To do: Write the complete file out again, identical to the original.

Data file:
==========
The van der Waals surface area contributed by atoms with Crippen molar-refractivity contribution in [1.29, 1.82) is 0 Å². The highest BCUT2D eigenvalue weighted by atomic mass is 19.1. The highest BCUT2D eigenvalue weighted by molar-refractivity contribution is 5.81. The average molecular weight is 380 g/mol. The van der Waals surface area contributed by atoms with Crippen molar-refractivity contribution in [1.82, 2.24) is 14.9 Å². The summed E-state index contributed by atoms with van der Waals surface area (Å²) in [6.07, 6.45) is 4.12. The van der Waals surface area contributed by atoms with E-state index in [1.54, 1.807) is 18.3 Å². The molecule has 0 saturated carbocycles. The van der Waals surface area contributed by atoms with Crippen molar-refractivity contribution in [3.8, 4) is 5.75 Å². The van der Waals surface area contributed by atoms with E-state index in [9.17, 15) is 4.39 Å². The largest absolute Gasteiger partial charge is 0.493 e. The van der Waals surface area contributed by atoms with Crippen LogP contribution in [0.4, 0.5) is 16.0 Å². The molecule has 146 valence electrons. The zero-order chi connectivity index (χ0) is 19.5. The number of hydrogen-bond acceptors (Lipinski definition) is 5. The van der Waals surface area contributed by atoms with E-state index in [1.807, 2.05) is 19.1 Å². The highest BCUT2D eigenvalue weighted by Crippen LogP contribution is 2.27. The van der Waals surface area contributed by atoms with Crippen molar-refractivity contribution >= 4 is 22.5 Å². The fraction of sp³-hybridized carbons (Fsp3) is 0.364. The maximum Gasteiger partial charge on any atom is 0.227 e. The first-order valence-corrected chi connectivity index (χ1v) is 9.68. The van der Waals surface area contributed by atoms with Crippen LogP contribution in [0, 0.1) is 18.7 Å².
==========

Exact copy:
The van der Waals surface area contributed by atoms with Crippen molar-refractivity contribution in [1.29, 1.82) is 0 Å². The highest BCUT2D eigenvalue weighted by atomic mass is 19.1. The highest BCUT2D eigenvalue weighted by molar-refractivity contribution is 5.81. The average molecular weight is 380 g/mol. The van der Waals surface area contributed by atoms with Crippen molar-refractivity contribution in [1.82, 2.24) is 14.9 Å². The summed E-state index contributed by atoms with van der Waals surface area (Å²) in [6.07, 6.45) is 4.12. The van der Waals surface area contributed by atoms with E-state index in [1.54, 1.807) is 18.3 Å². The molecule has 0 saturated carbocycles. The van der Waals surface area contributed by atoms with Crippen molar-refractivity contribution in [3.8, 4) is 5.75 Å². The van der Waals surface area contributed by atoms with E-state index in [9.17, 15) is 4.39 Å². The largest absolute Gasteiger partial charge is 0.493 e. The van der Waals surface area contributed by atoms with Crippen LogP contribution in [0.4, 0.5) is 16.0 Å². The molecule has 146 valence electrons. The zero-order chi connectivity index (χ0) is 19.5. The number of hydrogen-bond acceptors (Lipinski definition) is 5. The van der Waals surface area contributed by atoms with E-state index in [1.807, 2.05) is 19.1 Å². The highest BCUT2D eigenvalue weighted by Crippen LogP contribution is 2.27. The van der Waals surface area contributed by atoms with Crippen molar-refractivity contribution >= 4 is 22.5 Å². The fraction of sp³-hybridized carbons (Fsp3) is 0.364. The maximum Gasteiger partial charge on any atom is 0.227 e. The first-order valence-corrected chi connectivity index (χ1v) is 9.68. The van der Waals surface area contributed by atoms with Crippen LogP contribution in [0, 0.1) is 18.7 Å².